Skip Navigation

A simple same-page anchor that allows users to skip past lengthy blocks of navigation or controls.
Skip to main content


The skip navigation pattern is a simple internal link that allows users to navigate from one part of the page to another.

A skip link is most commonly used by keyboard users to skip past the main navigation in the site header. A skip link may also appear elsewhere on the page, as in the "see details" link on eBay's view item page.

It is also not uncommon to see a "Back to Top" link in the footer of a website. This is also an instance of the skip pattern.

Working Examples

You can take a look at the skip pattern in action on our examples site.

Best Practices

Link must skip keyboard and screen reader users to target element.

Link may be hidden from view until focused with keyboard (if the skip-to link is of little use to mouse or touch users).

Interaction Design

This section provides interaction design for keyboard, screen reader and pointing devices.


Activating the skip link moves keyboard focus to the target element. The default browser behaviour here is to NOT show a focus indicator.

After activating the skip link, pressing TAB key moves keyboard focus to first interactive element after the target element and restores focus indicator.

Screen Reader

Activating the skip link moves virtual cursor to the target element and screen reader will announce the contents of that element.

After activating the skip link, moving screen reader virtual cursor forwards will move virtual cursor to the next element after the target element.


Activating the skip link scrolls page to target element.

Developer Guide

Our implementation follows the Progressive Enhancement strategy; we build in a layered fashion that allows everyone to access the basic content and functionality of a web page.

The three layers are:

  1. Content (HTML)

  2. Presentation (CSS)

  3. Behaviour (JS)

The skip-to content is fully accessible without CSS and JavaScript.

Content (HTML)

Our content contains a source link and a target element.


In our target element we specify a unique id, and set a tabindex value of -1.

<div id="mainContent" role="main" tabindex="-1">
<!-- all of your main page content goes here -->
</div >

Without the tabindex, a screen reader's virtual cursor may get left behind on the skipto link after activation. The tabindex of -1 forces the screen reader to move to and read the target element.

Note that there are some issues with adding the tabindex permanently, please see the JavaScript section further below for details on how to add it dynamically.


Our source link references the target id:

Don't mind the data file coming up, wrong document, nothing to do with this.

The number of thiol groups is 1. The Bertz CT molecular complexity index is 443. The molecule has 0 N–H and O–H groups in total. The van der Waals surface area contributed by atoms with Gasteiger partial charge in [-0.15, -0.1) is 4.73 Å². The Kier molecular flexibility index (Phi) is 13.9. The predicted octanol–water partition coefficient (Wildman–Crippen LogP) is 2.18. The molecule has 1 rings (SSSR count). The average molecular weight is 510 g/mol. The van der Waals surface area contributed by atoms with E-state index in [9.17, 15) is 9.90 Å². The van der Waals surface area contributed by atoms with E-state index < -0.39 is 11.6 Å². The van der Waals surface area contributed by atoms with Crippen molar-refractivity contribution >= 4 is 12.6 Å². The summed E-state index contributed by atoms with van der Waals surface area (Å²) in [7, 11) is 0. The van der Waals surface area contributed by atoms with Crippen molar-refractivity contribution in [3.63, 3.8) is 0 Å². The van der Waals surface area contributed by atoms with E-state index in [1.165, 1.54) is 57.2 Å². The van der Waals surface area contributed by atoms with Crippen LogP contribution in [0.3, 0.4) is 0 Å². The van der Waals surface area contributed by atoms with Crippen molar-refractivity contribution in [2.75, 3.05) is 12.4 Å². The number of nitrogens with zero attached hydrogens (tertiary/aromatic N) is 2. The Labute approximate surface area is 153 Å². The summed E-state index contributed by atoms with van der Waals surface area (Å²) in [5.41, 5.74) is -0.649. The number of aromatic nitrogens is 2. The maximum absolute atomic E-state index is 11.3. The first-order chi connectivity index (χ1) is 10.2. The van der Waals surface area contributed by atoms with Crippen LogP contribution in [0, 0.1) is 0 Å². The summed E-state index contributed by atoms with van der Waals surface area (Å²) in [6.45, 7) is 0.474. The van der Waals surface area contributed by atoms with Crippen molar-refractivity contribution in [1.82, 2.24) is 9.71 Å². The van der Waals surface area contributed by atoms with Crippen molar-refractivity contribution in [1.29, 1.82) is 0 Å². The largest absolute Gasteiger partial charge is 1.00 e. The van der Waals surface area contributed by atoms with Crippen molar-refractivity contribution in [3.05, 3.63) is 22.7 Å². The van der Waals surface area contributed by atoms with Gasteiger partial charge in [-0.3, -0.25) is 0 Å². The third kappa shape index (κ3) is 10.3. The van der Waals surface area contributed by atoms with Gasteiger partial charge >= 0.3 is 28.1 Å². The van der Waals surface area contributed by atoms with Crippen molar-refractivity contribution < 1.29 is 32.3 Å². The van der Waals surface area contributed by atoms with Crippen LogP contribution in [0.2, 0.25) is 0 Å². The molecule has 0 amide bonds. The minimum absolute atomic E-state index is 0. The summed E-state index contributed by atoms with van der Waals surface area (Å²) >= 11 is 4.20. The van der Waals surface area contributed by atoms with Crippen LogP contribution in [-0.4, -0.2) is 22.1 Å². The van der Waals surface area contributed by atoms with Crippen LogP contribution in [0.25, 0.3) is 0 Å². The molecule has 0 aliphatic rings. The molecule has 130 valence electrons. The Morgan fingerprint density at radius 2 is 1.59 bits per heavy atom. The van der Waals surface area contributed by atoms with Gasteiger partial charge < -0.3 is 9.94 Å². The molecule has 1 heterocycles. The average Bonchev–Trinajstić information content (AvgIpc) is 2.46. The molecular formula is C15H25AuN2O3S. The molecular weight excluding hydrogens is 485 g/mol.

<a class="skipto" href="#mainContent">Skip to main content</a>


Our HTML is now complete, and we have a fully functional skip to link without any JavaScript.

How does this work without JavaScript? If the URL contains a hash fragment, the browser will set keyboard focus on the element with matching ID. The tab index of negative one also forces the screen reader virtual cursor to move to the target element.

Presentation (CSS)

The goal of the presentation layer is to hide the skip to link until it has keyboard focus.

Hiding Offscreen

We use a CSS clipping technique to hide the element offscreen:

.skip {
position: absolute;
clip: rect(1px 1px 1px 1px); /* IE6, IE7 */
clip: rect(1px, 1px, 1px, 1px);
padding: 0;
border: 0;
height: 1px;
width: 1px;
overflow: hidden;


To reveal, we update these styles using the :focus pseudo selector:

.skip:focus {
clip: none;
height: auto;
width: auto;

Hiding Focus Outline

You may notice that if you click with your mouse on the target area, a focus indicator appears around the element. This is due to the tabindex value of -1.

We can remove this outline with CSS:

.skip-target:focus {
outline: 0 none;

Note that this is one of the very few times (perhaps the only time?) when it is okay to remove the focus outline of an element.


Our CSS is now complete. The skip to link now only appears when it has keyboard focus.

Behaviour (JavaScript)

In our experience, we have witnessed some edge-case issues caused by the permanent presence of tabindex="-1", especially when on the main content element (i.e. role="main"). To workaround these issues, the tab index value can be added and removed dynamically, using JavaScript.

skipEl.addEventLisetner('click', function (e) {
targetEl.setAttribute('tabindex', '-1');
// remove tabindex on next blur
targetEl.addEventListener('blur', function(e) {
},{ once: true });


Why do we need tabindex="-1"? All modern browsers move keyboard focus without it.

All modern browsers do indeed now move the keyboard focus from the link to the target. This is great news for sighted keyboard users. However, we have found that in certain cases a screen reader will get left behind on the link, and not fully moved to the target. A tab index of negative one seems to force the screen reader to fully move onto the target element. So we think of this as some additional "focus management".